More women encouraged to become truck drivers

adobestock_102879635In the run up to Christmas in 2015, the Road Haulage Association (RHA) warned that a shortfall of some 50,000 lorry drivers was putting Christmas deliveries at risk. One year on, and the industry is still suffering from the effects of a driver shortage. And to make matters worse, Britain’s decision to withdraw from the European Union could cut off a valuable source of labour for some road transit firms.

The vote to leave the EU could damage the road haulage industry on two fronts. If European trade contracts as a result of the referendum, then companies charged with transporting those goods will be affected. Meanwhile, restrictions on the freedom of movement principle for workers could see European drivers forced off haulage company books.

The need to recruit drivers, therefore has arguably become more urgent. A new recruitment push will target groups that aren’t currently represented in the driver population, and one of the key target groups is women.

Women currently make up an estimated one percent of the population of registered truck drivers. But at least one industry body believes that times could soon change and is preparing to welcome more female drivers into the profession.

The driver shortage problem

  • More than 60% of HGV drivers are 45 or over
  • About 1% of HGV drivers are under 25
  • About 1% of registered HGV drivers are women
  • About 3% of the road haulage workforce is from a Black, Asian or minority ethnic background

Earlier this month the Freight Transport Authority (FTA), which represents the interests of logistics firms in the UK, warned that European workers make a vital contribution to the logistics sector, just as they do in the national health service and construction industry.

The FTA claims that 11 percent of people involved in the logisitics industry are EU nationals. And their chief executive David Wells highlighted the role that EU citizens, particularly Eastern Europeans in plugging labour gaps in the freight transport industry.

With the future of important trading relationships with European countries also thrown into doubt in the future, it is important the sector gets as much help as possible. Particularly filling gaps in the labour market.

Future bright for women lorry drivers

At the moment, only around 2,200 of the 315,000 registered truck drivers in the UK are female – around 1%. But the FTA believes that more women are considering taking up a career in the logistics sector.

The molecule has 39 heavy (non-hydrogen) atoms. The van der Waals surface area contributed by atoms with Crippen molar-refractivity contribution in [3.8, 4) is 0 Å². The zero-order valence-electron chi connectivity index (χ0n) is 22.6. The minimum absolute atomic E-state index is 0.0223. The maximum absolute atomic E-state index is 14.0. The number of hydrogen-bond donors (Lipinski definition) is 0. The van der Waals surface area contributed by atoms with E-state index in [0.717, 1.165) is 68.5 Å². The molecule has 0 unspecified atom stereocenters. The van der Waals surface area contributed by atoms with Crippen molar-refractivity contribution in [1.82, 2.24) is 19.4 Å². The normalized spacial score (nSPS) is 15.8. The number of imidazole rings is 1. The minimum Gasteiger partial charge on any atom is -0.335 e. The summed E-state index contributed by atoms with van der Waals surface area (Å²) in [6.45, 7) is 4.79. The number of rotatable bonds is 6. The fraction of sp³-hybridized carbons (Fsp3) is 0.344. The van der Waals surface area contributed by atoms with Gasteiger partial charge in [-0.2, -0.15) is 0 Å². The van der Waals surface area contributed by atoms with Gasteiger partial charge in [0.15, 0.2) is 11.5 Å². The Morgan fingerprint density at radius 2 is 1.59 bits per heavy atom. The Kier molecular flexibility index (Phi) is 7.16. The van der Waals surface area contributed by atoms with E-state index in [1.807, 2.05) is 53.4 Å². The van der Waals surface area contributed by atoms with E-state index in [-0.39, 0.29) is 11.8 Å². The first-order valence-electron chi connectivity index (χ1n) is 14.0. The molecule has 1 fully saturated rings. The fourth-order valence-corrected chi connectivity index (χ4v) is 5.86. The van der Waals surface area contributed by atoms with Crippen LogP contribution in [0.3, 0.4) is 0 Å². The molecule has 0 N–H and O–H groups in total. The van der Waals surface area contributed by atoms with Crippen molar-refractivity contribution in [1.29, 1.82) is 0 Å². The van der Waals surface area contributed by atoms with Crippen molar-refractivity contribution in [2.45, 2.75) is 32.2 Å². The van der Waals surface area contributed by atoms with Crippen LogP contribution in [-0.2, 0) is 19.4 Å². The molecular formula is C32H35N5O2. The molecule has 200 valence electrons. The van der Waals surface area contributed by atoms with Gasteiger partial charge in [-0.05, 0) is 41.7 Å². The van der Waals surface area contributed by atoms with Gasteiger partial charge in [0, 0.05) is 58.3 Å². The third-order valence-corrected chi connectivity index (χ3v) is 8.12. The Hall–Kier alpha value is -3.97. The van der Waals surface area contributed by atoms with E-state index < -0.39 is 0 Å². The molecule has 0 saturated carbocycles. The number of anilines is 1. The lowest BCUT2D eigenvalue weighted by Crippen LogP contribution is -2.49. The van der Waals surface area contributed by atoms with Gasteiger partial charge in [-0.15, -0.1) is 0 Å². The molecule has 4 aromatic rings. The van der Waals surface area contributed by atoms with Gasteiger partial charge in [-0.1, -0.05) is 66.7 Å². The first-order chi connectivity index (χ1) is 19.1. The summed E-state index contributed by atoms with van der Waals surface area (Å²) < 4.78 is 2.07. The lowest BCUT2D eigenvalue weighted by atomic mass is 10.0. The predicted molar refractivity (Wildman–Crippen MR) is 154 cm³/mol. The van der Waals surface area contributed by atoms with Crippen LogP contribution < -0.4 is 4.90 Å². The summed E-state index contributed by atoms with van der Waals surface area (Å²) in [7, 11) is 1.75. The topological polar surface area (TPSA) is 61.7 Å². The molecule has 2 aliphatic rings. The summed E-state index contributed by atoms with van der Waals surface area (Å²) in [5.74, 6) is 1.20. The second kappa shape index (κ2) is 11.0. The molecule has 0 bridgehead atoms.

One recent FTA poll that was carried out, somewhat unscientifically, on Twitter found that over 79% of responding ladies were willing to get behind the wheel of a 44-tonne truck as a career choice. The FTA took this as evidence of the desire being there for women to get involved in the industry.

Additionally, they also found that the proportion of younger women wanting to get into the profession was improving, with 15% of female drivers currently aged between 21 and 25.

There are, however, some barriers that arguably put some women off the industry.

One BBC report into why there aren’t more women lorry drivers raised the issue of a lack of on-the-road facilities for women. They reported that lots of roadside facilities, like showers and clean bathrooms, are not always accessible. But, one female driver said that they were getting a lot better.

In a separate BBC report, interviewees suggested that there was a perception problem with the industry. Suggesting that some women were put off by the job being over masculine and very physical.

This is a myth that James Hookham, the FTA’s Deputy Chief Executive was keen to dispel.

He said: “Modern cabs are like spaceships these days, with automatic gears and steering and lots of creature comforts.”

Other barriers to truckers

There are other barriers that affect everyone trying to get into to trucking and not just women. These are a huge part of the driver shortage problem.

The FTA believes that one of the biggest barriers to would-be truck drivers is the cost of gaining a licence and training. The £3,000 price tag can be immediately off-putting to anyone looking to get behind the wheel of a rig.

The unsociable hours, with shifts that can last anything from 11 to 14 hours can also put people off. Particularly anyone who has a stable family life.